About 2,800 people evacuated conflict areas via humanitarian corridors on Sunday, Ukrainian Deputy Prime Minister Iryna Vereshchuk said — far fewer than the more than 6,600 who fled conflict zones on Friday.
Amid a backdrop of mounting violence in Ukraine and economic devastation in Russia, President Vladimir Putin is expected to meet Austrian Chancellor Karl Nehammer on Monday, marking the first time since the invasion that Putin will have met face to face with a European leader. Nehammer visited Ukraine on Saturday and met with Zelensky.
Biden is scheduled to meet virtually with Indian Prime Minister Narendra Modi on Monday to push the country to abandon its neutral stance on the war. India has continued to buy Russian energy supplies, even as many countries around the globe have cut ties to punish Russia for its actions.
Biden and Modi will discuss the consequences of Russia’s war against Ukraine and “mitigating its destabilizing impact on global food supply and commodity markets,” White House press secretary Jen Psaki said Sunday in a statement.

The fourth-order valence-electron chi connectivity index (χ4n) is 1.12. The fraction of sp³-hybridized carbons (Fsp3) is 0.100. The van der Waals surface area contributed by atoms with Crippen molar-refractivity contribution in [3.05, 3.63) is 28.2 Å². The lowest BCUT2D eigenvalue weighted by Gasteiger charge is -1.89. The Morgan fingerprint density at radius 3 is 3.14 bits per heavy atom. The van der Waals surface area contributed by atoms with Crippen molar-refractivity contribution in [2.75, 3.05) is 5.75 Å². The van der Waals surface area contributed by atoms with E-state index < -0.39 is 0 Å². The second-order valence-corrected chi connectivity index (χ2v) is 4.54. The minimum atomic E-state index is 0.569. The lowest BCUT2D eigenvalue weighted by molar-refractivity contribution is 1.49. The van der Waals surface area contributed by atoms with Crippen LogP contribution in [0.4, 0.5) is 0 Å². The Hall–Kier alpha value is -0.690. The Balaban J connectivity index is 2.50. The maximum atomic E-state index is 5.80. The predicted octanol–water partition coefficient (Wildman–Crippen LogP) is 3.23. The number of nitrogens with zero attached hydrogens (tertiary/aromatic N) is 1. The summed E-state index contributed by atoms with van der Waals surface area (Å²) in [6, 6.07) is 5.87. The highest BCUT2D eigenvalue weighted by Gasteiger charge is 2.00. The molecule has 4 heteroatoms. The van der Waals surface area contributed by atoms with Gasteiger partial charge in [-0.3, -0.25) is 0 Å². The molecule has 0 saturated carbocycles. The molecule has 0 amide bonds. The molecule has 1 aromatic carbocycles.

Russian forces have now completely withdrawn from the areas around Kyiv and Chernihiv in the north, where their attempt to launch a sweep into the capital was thwarted by fierce Ukrainian resistance, U.S. officials said. Those troops are being refitted and resupplied, apparently for redeployment to the east, the Pentagon said.
In recent days, Ukrainian military officials said, the Russians have begun pushing south, with the eventual aim of seizing the city where a shelling attack on a train station occurred Friday. At least 57 people have died because of the attack and 109 were injured, according to the city’s governor.
Rep. Liz Cheney (R-Wyo.) said Sunday during an interview with CNN that the train station attack was “clearly genocide,” arguing that European countries that continue to purchase Russian energy supplies are “funding that genocidal campaign.”
Ukrainian officials and the state railway company announced new evacuation routes Sunday for civilians in eastern Ukraine. Deputy Prime Minister Iryna Vereshchuk said that “all the routes for the humanitarian corridors in the Luhansk region will work as long as there is a cease-fire by the occupying Russian troops.”